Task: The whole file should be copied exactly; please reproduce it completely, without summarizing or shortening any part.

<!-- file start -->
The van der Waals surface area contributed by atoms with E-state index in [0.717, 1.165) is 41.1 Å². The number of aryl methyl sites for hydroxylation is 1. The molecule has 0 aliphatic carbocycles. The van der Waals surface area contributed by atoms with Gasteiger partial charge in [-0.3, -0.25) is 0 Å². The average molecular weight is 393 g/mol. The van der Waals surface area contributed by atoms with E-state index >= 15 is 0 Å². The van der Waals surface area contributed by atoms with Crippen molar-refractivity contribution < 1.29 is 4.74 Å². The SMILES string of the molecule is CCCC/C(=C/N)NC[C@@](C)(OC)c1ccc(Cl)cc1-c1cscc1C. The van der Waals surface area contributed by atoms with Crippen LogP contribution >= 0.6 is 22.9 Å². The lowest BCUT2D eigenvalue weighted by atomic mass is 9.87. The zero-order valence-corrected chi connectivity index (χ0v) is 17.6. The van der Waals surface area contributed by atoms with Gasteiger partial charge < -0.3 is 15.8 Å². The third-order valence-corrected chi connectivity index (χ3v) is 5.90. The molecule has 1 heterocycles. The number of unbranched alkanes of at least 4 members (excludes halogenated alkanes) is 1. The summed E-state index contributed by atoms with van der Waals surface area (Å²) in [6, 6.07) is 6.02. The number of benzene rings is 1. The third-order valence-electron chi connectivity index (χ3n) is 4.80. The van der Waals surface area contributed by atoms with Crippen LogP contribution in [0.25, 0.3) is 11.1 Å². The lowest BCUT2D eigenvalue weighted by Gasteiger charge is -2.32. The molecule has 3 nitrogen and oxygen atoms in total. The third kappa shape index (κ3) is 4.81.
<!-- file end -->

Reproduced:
The van der Waals surface area contributed by atoms with E-state index in [0.717, 1.165) is 41.1 Å². The number of aryl methyl sites for hydroxylation is 1. The molecule has 0 aliphatic carbocycles. The van der Waals surface area contributed by atoms with Gasteiger partial charge in [-0.3, -0.25) is 0 Å². The average molecular weight is 393 g/mol. The van der Waals surface area contributed by atoms with E-state index >= 15 is 0 Å². The van der Waals surface area contributed by atoms with Crippen molar-refractivity contribution < 1.29 is 4.74 Å². The SMILES string of the molecule is CCCC/C(=C/N)NC[C@@](C)(OC)c1ccc(Cl)cc1-c1cscc1C. The van der Waals surface area contributed by atoms with Crippen LogP contribution >= 0.6 is 22.9 Å². The lowest BCUT2D eigenvalue weighted by atomic mass is 9.87. The zero-order valence-corrected chi connectivity index (χ0v) is 17.6. The van der Waals surface area contributed by atoms with Gasteiger partial charge < -0.3 is 15.8 Å². The third-order valence-corrected chi connectivity index (χ3v) is 5.90. The molecule has 1 heterocycles. The number of unbranched alkanes of at least 4 members (excludes halogenated alkanes) is 1. The summed E-state index contributed by atoms with van der Waals surface area (Å²) in [6, 6.07) is 6.02. The number of benzene rings is 1. The third-order valence-electron chi connectivity index (χ3n) is 4.80. The van der Waals surface area contributed by atoms with Crippen LogP contribution in [0.25, 0.3) is 11.1 Å². The lowest BCUT2D eigenvalue weighted by Gasteiger charge is -2.32. The molecule has 3 nitrogen and oxygen atoms in total. The third kappa shape index (κ3) is 4.81.